The ConSouling Sounds released album is made up of three chapters, a trio of doom soaked tracks which complete a legacy which wykrojnik  (3)will impact black metal for time to come. Khiliasmos I begins with a dawning stir of guitar and seemingly random sonic pulses, the track taking its time to extend to its full height. It is a teasing presence at first toying with expectations that are waiting for the track to unleash something, Soon the scowling growls of Dupont enter to rile up the air though still the track resists offering mere fluctuations of energy within its prowling doom lit engagement, the song remaining relatively subdued and content to provoke and evoke reactions through intelligently inciting craft and imagination. It is the little incursions which invite the imagination to play within the track, the distant vocal sirenesque harmonies and insidious tones of Dupont within the exhausting repetition of riffs and intensity, distracting whilst igniting further responses to fine effect. The track possibly out stays its welcome before its ten minutes finishes with the senses, though the last couple do evolve into an acidic melodic stance which fires up the intrigue.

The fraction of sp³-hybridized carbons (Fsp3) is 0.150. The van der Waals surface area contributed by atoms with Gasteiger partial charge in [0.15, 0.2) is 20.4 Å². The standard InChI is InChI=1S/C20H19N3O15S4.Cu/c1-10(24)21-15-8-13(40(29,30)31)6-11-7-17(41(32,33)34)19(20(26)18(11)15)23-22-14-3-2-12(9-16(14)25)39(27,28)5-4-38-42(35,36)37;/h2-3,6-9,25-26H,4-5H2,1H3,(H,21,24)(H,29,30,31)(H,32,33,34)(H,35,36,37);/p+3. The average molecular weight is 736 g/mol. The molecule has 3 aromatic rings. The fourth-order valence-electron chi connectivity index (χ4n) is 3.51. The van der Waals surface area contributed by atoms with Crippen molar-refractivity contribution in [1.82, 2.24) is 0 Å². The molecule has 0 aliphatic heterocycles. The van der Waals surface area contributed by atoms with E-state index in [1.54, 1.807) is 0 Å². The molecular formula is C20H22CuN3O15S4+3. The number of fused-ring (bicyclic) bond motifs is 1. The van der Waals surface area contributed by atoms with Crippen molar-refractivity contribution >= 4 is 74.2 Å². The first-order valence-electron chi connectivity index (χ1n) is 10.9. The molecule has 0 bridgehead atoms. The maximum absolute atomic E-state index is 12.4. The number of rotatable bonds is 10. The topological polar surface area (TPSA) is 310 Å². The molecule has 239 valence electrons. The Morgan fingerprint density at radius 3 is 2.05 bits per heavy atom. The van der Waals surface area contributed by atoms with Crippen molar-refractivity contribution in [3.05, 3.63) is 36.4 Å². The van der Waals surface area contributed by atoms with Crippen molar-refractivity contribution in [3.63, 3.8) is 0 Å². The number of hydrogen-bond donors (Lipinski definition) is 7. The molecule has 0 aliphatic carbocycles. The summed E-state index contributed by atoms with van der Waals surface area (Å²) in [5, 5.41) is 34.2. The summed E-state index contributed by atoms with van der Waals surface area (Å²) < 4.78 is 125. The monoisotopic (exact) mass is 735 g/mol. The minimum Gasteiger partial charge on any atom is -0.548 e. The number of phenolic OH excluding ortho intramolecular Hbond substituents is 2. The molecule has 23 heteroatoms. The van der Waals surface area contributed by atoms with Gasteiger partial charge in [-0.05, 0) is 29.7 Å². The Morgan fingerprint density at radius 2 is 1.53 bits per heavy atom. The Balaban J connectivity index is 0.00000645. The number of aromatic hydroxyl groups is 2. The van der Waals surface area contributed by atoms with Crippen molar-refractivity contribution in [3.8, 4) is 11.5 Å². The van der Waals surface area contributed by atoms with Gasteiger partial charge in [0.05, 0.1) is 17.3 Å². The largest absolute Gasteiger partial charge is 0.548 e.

Khiliasmos II is a hungrier and more aggressive encounter, vocals and sounds bringing a surer thicker intensity and malice to their gait. The emerging groove brings an infectious lure to the song which within its first moments already has a stronger grip than its predecessor. The barbs of the track in hooks, grooves, and vocal additions, ensures a welcome compliance to its demands with the drums of Vanderheyden and guitar invention of Dupont and Put a magnetic pleasure. The track is easily the best on the album making a thrilling bridge between the opening and closing blankets of doom driven atmosphere. It at times makes for an uncomfortable listen as one immerses within with relish, but at the same time contrasts the vast and in comparison underwhelming pieces surrounding it perfectly.